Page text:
There are two major ways to think about Tocqueville in context. First, Tocqueville was a Frenchman, living through a time of tumultuous change. Like Plato, Tocqueville was concerned that democracy would turn into tyranny, and he had good historical reasons for this fear. The French Revolution had led to the tyranny of the Terror, which had led, in turn, to the authoritarian reign of Napoleon. After Napoleon’s downfall in 1815, the monarchy was restored in France, which set the stage for decades of political upheaval during Tocqueville’s life. French politics were unstable and violent, see-sawing between democracy and monarchism.
Tocqueville went to America out of interest in these French problems. “I seldom mentioned France,” he wrote in an 1835 letter, but “I did not write a page without thinking of her and placing her before me.” All appearances to the contrary, the book is fundamentally about France: how, he wanted to know, can France make the inevitable transition to democracy without collapsing into tyranny? His work was, in fact, not especially helpful or accurate about America, and the book was quickly outdated in favor of other, more accurate foreign accounts of the United States. He focused on a small cross-section of the American people, Eastern elites and businessmen, while largely ignoring yeoman farmers and the working class.
The first relevant context for Tocqueville, then, is specifically French. The second is global: He was the nineteenth century’s keenest observer of a number of two major trends that were occurring across the globe. First, the rise of “democracy,” which Tocqueville thought to be inevitable. His great book, recall, is not called American Democracy, but rather Democracy in America. Democracy, he believed, was on the march across the globe, and America provided a case study. “In the beginning,” Locke had written in the Second Treatise, “all the world was America.” Tocqueville reversed this: America, he believed, pointed towards the future. For good or for ill.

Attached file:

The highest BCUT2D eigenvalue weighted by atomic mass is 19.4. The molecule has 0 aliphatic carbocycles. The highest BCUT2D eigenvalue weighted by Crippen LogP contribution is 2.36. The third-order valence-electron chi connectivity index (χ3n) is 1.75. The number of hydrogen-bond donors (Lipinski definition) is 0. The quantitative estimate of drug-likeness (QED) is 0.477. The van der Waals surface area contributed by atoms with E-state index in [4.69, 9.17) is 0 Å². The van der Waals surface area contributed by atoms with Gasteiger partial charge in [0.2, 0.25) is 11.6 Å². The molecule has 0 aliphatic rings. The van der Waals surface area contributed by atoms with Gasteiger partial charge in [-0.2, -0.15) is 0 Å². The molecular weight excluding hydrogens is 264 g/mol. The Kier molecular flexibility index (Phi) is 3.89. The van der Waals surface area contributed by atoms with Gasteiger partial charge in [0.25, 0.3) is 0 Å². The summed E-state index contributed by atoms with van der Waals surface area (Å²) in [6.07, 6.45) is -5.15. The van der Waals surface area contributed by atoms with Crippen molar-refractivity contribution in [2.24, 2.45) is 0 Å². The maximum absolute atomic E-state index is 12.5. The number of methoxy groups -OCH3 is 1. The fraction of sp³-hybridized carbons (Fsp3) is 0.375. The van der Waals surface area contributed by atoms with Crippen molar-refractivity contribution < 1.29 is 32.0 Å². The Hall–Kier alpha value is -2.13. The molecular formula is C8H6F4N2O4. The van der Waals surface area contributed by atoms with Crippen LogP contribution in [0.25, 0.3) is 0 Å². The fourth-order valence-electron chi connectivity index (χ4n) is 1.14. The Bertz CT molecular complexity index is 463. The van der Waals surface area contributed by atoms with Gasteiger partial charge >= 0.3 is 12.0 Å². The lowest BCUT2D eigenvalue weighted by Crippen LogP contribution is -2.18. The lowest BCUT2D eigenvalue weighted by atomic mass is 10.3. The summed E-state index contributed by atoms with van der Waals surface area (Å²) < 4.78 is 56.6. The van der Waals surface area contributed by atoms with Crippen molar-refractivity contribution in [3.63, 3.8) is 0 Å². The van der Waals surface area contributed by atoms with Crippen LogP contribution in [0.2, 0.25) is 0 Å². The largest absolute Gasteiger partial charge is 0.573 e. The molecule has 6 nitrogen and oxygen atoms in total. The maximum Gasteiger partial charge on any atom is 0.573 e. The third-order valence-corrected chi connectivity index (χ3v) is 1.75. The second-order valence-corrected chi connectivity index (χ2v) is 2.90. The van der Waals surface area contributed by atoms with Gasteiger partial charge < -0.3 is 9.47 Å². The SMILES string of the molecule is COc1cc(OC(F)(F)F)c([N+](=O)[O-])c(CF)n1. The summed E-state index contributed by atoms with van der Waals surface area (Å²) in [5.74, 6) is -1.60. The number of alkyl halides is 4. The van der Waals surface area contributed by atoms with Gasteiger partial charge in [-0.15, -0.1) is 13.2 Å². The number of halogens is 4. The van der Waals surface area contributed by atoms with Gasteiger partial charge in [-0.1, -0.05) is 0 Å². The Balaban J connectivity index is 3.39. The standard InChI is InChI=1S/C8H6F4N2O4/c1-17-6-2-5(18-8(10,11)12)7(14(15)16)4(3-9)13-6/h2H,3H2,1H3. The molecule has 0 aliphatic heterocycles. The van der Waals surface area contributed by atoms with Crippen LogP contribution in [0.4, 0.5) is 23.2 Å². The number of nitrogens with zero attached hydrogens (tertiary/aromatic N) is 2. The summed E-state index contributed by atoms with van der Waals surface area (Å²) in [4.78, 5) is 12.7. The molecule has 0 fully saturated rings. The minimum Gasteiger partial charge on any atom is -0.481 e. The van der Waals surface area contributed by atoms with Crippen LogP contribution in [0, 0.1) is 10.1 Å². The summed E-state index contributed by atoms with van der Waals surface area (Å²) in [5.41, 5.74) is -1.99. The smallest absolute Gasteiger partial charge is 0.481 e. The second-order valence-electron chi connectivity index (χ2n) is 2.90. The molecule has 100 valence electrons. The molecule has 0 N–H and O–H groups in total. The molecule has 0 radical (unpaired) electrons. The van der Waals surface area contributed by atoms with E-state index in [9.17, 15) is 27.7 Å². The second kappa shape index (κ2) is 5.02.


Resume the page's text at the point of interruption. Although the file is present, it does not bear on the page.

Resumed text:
For Tocqueville, democracy is not primarily a system of government, but a social order and way of life, marked by public debate, constant elections, the popular press, and social equality. The America that he discovered in 1830 was rapidly democratizing in this sense. He traveled in the age of Andrew Jackson, when the nation was bursting with commercial and political activity. Most government was still local at the time, and Washington, D.C. exercised only a meager hold over the states. Democracy was rough and tumble, and it was local: For decades, local officials had been appointed non-democratically but in the 1830s, officials were elected. The National Bank prompted great debate, familiar to us now, about the size and extent of the national government. America was not alone, as Tocqueville well knew: The middle decades of the nineteenth century saw democracy in this sense expanding across the globe. Great Britain, for instance, passed the Reform Act of 1832, dramatically expanding the franchise. The Industrial Revolution was taking place across Europe, America, and Asia, creating new opportunities and decimating older notions of imperial privilege, forms of production, and ways of life.
Tocqueville was also an insightful observer of a second global trend taking place in his day-- the rising power of the state. Before this period, the state had been, in most cases, relatively weak. Charged with tax collection and national security, the state seldom intervened in public health or morals, leaving such matters to the customary authority of the nobility, social norms, and the Church. But, alongside the rise of democracy, this began to change and the state became extremely powerful. Armies became more professional and used more advanced technology, which required additional revenue and fed growing senses of national pride. European states like France began to create empires around the world, which increased their revenues and might, while states also began to create modern systems of police—including the dramatically increased use of secret police, allowing rulers to spy on their own subjects.
Tocqueville’s thought is defined by these two axes: the rise of democracy and the rise of the powerful state. The rise of democracy, he believed, was inevitable, while he greatly feared the powerful state and believed it needed to be stopped. America had shown, once and for all, how that might be possible.
Isaac Kramnick,"Introduction" to Alexis de Tocqueville, Democracy in America (Penguin, 2003)
C.A. Bayly, The Birth of the Modern World (Blackwell, 2004)
Allan Silver, Lecture on Tocqueville delivered to CC staff, 22 March 2011
James Chappel, Department of History, Columbia University